What could go wrong, well nothing until we were a mile from the finish. The fields around the River Tone were flooded and we struggled to even wade through the water to get to the bridge. A great effort and a great day.

19 Apr 2012

Cerne Giant 30

This new LDWA route starts in Cerne Abbas, heads east through villages like Plush and Cross Lanes before reaching Bingham's Melcombe. This is a beautiful 16th century manor with immaculate gardens. We tried not to make too much noise on the gravel paths. From here the route turned west to follow the Wessex Ridgeway north of Cerne Abbas to Sydling St Nicolas. The climb up Shearplace Hill, the final hill, returns to Cerne Abbas.

Walkers started at 8 and runners before 9. We set off just after 8 to allow the field to spread but to gives us enough time to get round and enjoy refuelling at the checkpoints. It was a beautiful day with great views over the Dorset hills.

At the half way point we were passed by a couple of runners who had obviously started long after us and were still full of running. I was pleased to find out afterwards that one of them was Jez Bragg, who went on to finish first.

As always the Dorset LDWA put on a wonderfully friendly and well organised event. At the main checkpoint in Buckland Newton, Simon and I were talking to another runner who said "you don't want to eat too much as it can sit heavily on your stomach". As we watched them leave the checkpoint we shock our heads sadly. They seemed to have missed the point. Now fruit cake or lemon drizzle or both, silly question - both. Our advise if you are concerned about eating too much is slow down, have another sandwich or sausage roll or cake and walk for a bit.

I have not run since and have been working too much, so plans for the next big run have been delayed. Luckily there are some great plans for canoe and biking trips on the horizon.

28 Mar 2012

Sourton run

As a bit of a test run for an upcoming event Simon and I went down to Dartmoor for a run out. We had originally planned to do a some of the Chagford Challenge route but as the weather was clear I decided we should head for open moorland.

We set off from Sourton and followed the steep path up past the church to join the Dartmoor Way below Sourton Tor. Here we spotted our first Ten Tors group in their traditional spring plumage of massive rucksacks.  From here we dropped down to one of my favourite spots, West Okement Valley, and then struggled up to Black Tor. The weather was cold and clear for most of the day but as we headed to High Willhays we entered mist which had settled on the summit.

Lints Tor
From here to Amicombe Brook the going was hard with boggy, clumps of grass slowing us down. I did see a nice camp spot for a small tent SX 583861.


After crossing the top of Tavey Cleave we headed back to via Hare Tor and Great Links Tor to Sourton. This side is more popular than the central section, according to Simon this is because sensible people don't like running over trackless boggy ground. Apparently he is not that keen either.

Are we ready for the Cerne Giant 30? Probably not but we will find out on Sunday.

As you can see I have been using Social Hiking a bit. There is a nice feature where you can overlay a route (where you plan to walk) over the top of a track (where you actually walked). I have also found it useful when your phone battery dies halfway through your trip.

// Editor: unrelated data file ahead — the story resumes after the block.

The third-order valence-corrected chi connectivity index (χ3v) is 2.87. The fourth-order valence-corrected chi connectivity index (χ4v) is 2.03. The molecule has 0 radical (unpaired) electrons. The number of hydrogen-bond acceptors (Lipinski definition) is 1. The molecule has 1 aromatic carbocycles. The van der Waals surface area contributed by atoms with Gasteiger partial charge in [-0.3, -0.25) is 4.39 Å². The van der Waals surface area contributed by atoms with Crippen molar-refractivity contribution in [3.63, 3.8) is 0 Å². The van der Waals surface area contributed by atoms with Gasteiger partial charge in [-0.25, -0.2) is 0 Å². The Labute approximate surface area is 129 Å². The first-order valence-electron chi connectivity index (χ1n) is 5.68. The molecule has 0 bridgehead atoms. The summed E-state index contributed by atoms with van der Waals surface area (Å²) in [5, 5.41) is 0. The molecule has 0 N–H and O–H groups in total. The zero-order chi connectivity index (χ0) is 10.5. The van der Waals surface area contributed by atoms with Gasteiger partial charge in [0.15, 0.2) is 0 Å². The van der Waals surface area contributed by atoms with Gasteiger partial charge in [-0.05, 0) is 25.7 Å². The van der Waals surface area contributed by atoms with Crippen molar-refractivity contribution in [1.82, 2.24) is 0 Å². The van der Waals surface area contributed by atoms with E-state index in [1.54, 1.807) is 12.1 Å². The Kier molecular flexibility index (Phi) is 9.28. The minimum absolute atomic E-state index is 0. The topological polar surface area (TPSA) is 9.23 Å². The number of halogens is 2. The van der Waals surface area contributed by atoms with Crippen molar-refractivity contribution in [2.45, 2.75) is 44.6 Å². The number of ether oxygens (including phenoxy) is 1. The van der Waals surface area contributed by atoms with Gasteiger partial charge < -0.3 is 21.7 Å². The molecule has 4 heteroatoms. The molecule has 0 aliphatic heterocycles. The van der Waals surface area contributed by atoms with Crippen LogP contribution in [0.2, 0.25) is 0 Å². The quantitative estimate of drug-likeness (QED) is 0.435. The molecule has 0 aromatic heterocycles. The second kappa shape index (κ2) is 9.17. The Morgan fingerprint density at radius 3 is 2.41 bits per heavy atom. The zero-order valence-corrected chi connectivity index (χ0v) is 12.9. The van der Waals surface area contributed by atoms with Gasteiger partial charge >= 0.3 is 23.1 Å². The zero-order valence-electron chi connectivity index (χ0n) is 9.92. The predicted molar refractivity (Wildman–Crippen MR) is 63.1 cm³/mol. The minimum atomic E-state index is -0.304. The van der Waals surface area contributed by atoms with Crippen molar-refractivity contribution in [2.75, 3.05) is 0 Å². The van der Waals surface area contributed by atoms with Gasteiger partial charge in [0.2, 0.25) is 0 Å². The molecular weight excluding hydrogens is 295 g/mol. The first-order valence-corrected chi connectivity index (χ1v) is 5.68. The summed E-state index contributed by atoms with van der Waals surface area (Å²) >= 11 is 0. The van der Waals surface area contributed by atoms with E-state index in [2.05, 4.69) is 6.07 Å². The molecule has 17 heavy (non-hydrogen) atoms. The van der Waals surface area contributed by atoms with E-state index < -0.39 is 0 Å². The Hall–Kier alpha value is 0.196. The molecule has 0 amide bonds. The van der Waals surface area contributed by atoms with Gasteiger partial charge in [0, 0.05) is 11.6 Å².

3 Feb 2012

Of mice and drybags

The Llanbder horseshoe is a great long day walk in the Black Mountains.  As I was there for an overnighter I decided to add a bit and cover some other unclimbed hills.

I walked through the village of Llanbedr down a muddy track to the river and up to Crug Mawr. It was still relatively early despite the long drive from Dorset. I was passed by a couple of runners just before the top, the only people I would see all morning. After a short side trip to the nearest top I headed down to the valley through Mynydd Du Forest.

The path down to the valley cut straight through the pine trees directly across a couple of forestry roads. The top section of the path is either very overgrown or I missed it completely. If you get lost in the same place can you pick up my glove that I lost bashing through the trees. After crossing the first forestry road the path is much clearer. The reservoir road was bit of a plod but I was soon off the track climbing through the wood on the other side of the valley.

Chwarel  y Fan
I had made a side trip to Pen Twyn Mawr and it turned out to be a dull mound of a hill. I also double back on myself to Chwarel  y Fan and it was a very worthwhile trip. A classic Black Mountains grassy ridge topped with a summit path through the rocks.(Apologies for the fuzzy phone camera picture in this post, my camera is broken)

I heading back north along the ridge before reaching the small bothy in the valley. It is a tiny one up one down structure with just enough room to refold a double sided OS map. I spent a cold night on the sleeping platform listening to a quiet scratching noise downstairs. As I was preparing breakfast I found something had been through my rubbish bag and one of my dry bags. Although my favourite dry bag had no food in it my new found enemy had nibbled a hole in it. My food bag was untouched. Not happy.

Bothy etiquette says you should leave enough fuel for the next visitor. I didn't really feel I had done this so I  packed up some of the rubbish others had left instead. It was a sad sight as I left in the morning carrying a bag of rubbish and an empty whiskey bottle, sobbing gently. "It was my favourite dry bag as well".

I followed the path up the valley before turn back towards the south. This side of the valley the hills are quiet a bit higher and were covered in a thicker layer of snow. This ridge is what I love about the Black Mountains, open hills with great views.